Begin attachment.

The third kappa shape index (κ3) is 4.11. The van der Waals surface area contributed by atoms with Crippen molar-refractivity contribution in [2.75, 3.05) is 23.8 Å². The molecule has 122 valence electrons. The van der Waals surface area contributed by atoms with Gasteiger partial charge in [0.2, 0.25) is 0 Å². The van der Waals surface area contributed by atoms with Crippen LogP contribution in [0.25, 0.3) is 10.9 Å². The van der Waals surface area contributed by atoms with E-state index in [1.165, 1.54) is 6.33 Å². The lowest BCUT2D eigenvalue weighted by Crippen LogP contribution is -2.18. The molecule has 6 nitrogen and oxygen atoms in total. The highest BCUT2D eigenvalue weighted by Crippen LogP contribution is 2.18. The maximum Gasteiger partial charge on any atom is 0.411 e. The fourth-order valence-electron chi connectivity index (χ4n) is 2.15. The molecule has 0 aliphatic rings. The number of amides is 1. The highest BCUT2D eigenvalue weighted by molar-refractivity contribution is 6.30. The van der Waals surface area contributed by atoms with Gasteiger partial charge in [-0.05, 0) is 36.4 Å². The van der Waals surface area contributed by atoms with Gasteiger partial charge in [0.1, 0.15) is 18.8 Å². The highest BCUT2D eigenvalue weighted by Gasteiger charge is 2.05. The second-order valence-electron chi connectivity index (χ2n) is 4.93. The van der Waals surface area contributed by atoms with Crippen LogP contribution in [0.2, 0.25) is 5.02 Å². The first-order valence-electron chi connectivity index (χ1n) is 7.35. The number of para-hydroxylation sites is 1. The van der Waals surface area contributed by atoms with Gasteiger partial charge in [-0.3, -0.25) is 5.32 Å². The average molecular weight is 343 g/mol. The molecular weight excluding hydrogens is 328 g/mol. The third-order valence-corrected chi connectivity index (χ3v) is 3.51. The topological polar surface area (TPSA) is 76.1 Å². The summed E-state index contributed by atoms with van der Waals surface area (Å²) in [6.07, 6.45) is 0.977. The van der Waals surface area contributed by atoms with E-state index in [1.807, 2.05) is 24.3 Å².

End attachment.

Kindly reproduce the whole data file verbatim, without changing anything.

The third kappa shape index (κ3) is 4.11. The van der Waals surface area contributed by atoms with Crippen molar-refractivity contribution in [2.75, 3.05) is 23.8 Å². The molecule has 122 valence electrons. The van der Waals surface area contributed by atoms with Gasteiger partial charge in [0.2, 0.25) is 0 Å². The van der Waals surface area contributed by atoms with Crippen LogP contribution in [0.25, 0.3) is 10.9 Å². The van der Waals surface area contributed by atoms with E-state index in [1.165, 1.54) is 6.33 Å². The lowest BCUT2D eigenvalue weighted by Crippen LogP contribution is -2.18. The molecule has 6 nitrogen and oxygen atoms in total. The highest BCUT2D eigenvalue weighted by Crippen LogP contribution is 2.18. The maximum Gasteiger partial charge on any atom is 0.411 e. The fourth-order valence-electron chi connectivity index (χ4n) is 2.15. The molecule has 0 aliphatic rings. The number of amides is 1. The highest BCUT2D eigenvalue weighted by molar-refractivity contribution is 6.30. The van der Waals surface area contributed by atoms with Gasteiger partial charge in [-0.05, 0) is 36.4 Å². The van der Waals surface area contributed by atoms with Gasteiger partial charge in [0.1, 0.15) is 18.8 Å². The highest BCUT2D eigenvalue weighted by Gasteiger charge is 2.05. The second-order valence-electron chi connectivity index (χ2n) is 4.93. The van der Waals surface area contributed by atoms with Crippen LogP contribution in [0.2, 0.25) is 5.02 Å². The first-order valence-electron chi connectivity index (χ1n) is 7.35. The number of para-hydroxylation sites is 1. The van der Waals surface area contributed by atoms with Gasteiger partial charge in [-0.3, -0.25) is 5.32 Å². The average molecular weight is 343 g/mol. The molecular weight excluding hydrogens is 328 g/mol. The third-order valence-corrected chi connectivity index (χ3v) is 3.51. The topological polar surface area (TPSA) is 76.1 Å². The summed E-state index contributed by atoms with van der Waals surface area (Å²) in [6.07, 6.45) is 0.977. The van der Waals surface area contributed by atoms with E-state index in [1.807, 2.05) is 24.3 Å².